US senators warn Europe on Kosovo police
WASHINGTON, Feb 3, 2000 -- (Reuters) NATO's military chief said on Wednesday that a multinational peacekeeping force desperately needed civilian police in crime-ridden Kosovo, and U.S. senators warned Europe to help or risk an American pullout.
"We are desperately, urgently in need of civilian police. The international community has to move forward and deal with these challenges," U.S. Army Gen. Wesley Clark told a Senate Armed Services Committee hearing on Kosovo and Bosnia.
Clark, supreme commander of NATO's military, said ethnic violence and organized crime were major problems in Kosovo despite the presence of 44,000 peacekeepers, but that only about 2,000 of a required 6,000 civilian police had been sent to the province, including some 500 Americans.
Committee Chairman John Warner, a Virginia Republican, and other senators charged that the European Union had sent few police and none of the $35 million it promised for the police force.
Warner and Democratic Sen. Carl Levin of Michigan suggested that congressional funding for future U.S. military participation in the Balkans might be made contingent on allied contributions and on increased progress by the U.N. and civil-support organizations in the region.
"I am gravely concerned with the current situation," said Warner, who recently visited the region. He said the narrow military mission to stabilize both Bosnia and Kosovo was on track but that "unacceptable, dangerous levels of criminal activity continue, and put our troops at constant risk."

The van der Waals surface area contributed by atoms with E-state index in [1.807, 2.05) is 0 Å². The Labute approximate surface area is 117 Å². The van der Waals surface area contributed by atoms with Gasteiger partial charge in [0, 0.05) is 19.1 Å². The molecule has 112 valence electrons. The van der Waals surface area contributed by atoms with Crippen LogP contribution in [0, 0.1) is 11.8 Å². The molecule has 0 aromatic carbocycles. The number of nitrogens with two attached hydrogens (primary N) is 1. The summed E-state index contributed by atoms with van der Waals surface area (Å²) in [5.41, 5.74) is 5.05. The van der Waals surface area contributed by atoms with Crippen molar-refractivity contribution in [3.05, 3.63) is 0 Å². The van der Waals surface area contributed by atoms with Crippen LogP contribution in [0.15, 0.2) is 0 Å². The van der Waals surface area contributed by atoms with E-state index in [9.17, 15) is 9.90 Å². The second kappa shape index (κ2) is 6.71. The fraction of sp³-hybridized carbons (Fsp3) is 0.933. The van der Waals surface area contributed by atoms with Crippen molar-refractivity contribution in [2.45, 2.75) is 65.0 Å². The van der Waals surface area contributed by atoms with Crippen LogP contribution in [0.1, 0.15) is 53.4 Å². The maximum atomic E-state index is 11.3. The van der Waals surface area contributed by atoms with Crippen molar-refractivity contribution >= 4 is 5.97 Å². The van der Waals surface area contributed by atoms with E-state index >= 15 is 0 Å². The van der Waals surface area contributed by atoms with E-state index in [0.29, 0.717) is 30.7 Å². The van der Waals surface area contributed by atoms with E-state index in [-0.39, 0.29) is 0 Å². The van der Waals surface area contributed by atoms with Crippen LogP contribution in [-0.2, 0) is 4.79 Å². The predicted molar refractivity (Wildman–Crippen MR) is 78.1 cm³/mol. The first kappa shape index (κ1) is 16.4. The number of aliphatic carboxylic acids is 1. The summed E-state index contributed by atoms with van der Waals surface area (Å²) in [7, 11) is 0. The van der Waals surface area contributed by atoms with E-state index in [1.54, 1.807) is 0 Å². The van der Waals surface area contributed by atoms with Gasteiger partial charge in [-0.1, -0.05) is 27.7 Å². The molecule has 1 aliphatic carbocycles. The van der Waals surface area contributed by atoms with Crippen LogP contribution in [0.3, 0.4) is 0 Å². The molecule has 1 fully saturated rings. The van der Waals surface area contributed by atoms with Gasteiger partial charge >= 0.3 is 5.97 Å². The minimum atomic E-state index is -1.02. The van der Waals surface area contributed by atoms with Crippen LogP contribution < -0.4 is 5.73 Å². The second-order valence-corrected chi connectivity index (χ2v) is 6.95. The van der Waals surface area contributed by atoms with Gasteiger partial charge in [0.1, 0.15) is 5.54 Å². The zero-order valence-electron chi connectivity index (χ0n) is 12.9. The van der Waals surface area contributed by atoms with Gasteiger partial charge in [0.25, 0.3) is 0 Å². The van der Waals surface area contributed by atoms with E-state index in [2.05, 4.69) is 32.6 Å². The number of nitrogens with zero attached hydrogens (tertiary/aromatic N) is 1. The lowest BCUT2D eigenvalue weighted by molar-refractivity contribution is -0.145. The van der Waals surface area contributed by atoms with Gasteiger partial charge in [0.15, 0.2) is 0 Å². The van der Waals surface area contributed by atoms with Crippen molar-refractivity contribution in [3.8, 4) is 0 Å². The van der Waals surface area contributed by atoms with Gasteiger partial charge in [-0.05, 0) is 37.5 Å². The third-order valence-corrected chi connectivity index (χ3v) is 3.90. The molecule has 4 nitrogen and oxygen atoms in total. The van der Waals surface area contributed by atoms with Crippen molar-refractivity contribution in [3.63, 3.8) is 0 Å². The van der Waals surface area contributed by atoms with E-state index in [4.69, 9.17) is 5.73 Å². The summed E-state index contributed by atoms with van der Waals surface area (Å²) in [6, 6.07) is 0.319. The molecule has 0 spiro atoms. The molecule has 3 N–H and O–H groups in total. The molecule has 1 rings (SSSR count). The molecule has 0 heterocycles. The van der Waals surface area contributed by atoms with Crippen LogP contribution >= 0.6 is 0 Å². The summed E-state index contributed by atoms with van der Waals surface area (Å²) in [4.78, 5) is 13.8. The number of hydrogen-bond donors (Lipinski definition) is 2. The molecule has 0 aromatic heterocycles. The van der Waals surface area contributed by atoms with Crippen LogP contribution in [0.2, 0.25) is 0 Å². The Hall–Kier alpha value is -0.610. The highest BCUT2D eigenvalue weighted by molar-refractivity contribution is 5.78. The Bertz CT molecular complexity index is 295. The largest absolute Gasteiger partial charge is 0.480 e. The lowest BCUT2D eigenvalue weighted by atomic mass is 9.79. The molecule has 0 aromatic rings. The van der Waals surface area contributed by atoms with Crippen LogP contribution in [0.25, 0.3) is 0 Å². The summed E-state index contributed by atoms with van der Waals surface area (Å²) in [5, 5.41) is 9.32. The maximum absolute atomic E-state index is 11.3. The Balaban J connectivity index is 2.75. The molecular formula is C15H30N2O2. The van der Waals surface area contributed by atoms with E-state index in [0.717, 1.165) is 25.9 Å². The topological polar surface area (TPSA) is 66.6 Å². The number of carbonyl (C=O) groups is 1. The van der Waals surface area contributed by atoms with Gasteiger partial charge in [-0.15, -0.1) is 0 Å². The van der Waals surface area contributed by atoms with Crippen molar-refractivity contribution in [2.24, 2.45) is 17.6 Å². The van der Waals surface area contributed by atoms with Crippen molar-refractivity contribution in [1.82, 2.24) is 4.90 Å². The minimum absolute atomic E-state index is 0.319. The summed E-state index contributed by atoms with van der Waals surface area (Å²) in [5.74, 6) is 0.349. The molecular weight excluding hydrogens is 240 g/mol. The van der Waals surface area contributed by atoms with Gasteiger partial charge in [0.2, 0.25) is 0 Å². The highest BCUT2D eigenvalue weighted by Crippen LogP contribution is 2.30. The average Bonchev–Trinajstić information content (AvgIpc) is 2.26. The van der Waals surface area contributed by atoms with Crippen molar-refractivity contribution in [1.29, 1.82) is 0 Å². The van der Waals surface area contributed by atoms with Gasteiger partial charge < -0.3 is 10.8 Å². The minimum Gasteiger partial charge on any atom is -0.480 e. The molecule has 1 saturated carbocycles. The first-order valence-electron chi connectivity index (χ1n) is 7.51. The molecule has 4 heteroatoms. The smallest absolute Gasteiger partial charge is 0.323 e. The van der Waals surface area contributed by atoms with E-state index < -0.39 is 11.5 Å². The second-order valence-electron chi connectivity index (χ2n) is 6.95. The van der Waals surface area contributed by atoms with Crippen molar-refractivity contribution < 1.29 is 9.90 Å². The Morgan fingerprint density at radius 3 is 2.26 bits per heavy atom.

Warner and Levin said the hearing, first of a series on only creeping progress toward ethnic harmony and peace in the region, could be a major turning point on continued U.S. military support for that effort.
"I am mystified why our own NATO allies have not provided more police for service in their own backyard," Levin told a packed committee room. "On my scorecard, the European nations and the European Union are flunking the test."
Georgia Democratic Sen. Max Cleland, who lost both legs and an arm while fighting in Vietnam, was even more harsh, saying he did not mind when Washington did its part in NATO's air war to end ethnic cleansing in Kosovo last spring.
"But I do mind being a patsy for the European nations who don't carry their own load," he added.
"I think the Europeans should inherit the Kosovo quagmire and we should extricate ourselves from it as soon as practically possible," said Cleland.
The United States currently provides about 5,800 of the 44,000 international troops in Kosovo and will reduce its presence to about 3,900 in an international force of 20,000 in Bosnia by April.
But Warner said that that U.S. participation could be in future jeopardy.
"Why are our troops still in Bosnia over four years after they first deployed?" he asked. "Why is there no end in sight in Kosovo?"
"The reason is that the United Nations and other international organizations charged with the responsibility of rebuilding the civilian structures in Bosnia and Kosovo are simply not doing their job."
In Kosovo, meanwhile, ethnic violence continued on Wednesday when attackers fired an anti-tank rocket at a United Nations bus with 49 Kosovo Serbs on board, killing two elderly people and wounding five other passengers, international authorities said.
The NATO-led KFOR peacekeeping force said the bus was travelling between two Serb enclaves when the attack took place on a foggy road southwest of the city of Mitrovica.
The Balkans envoy for the U.N. High Commissioner for Refugees called it "a vicious attack on a clearly marked UNHCR bus carrying civilians."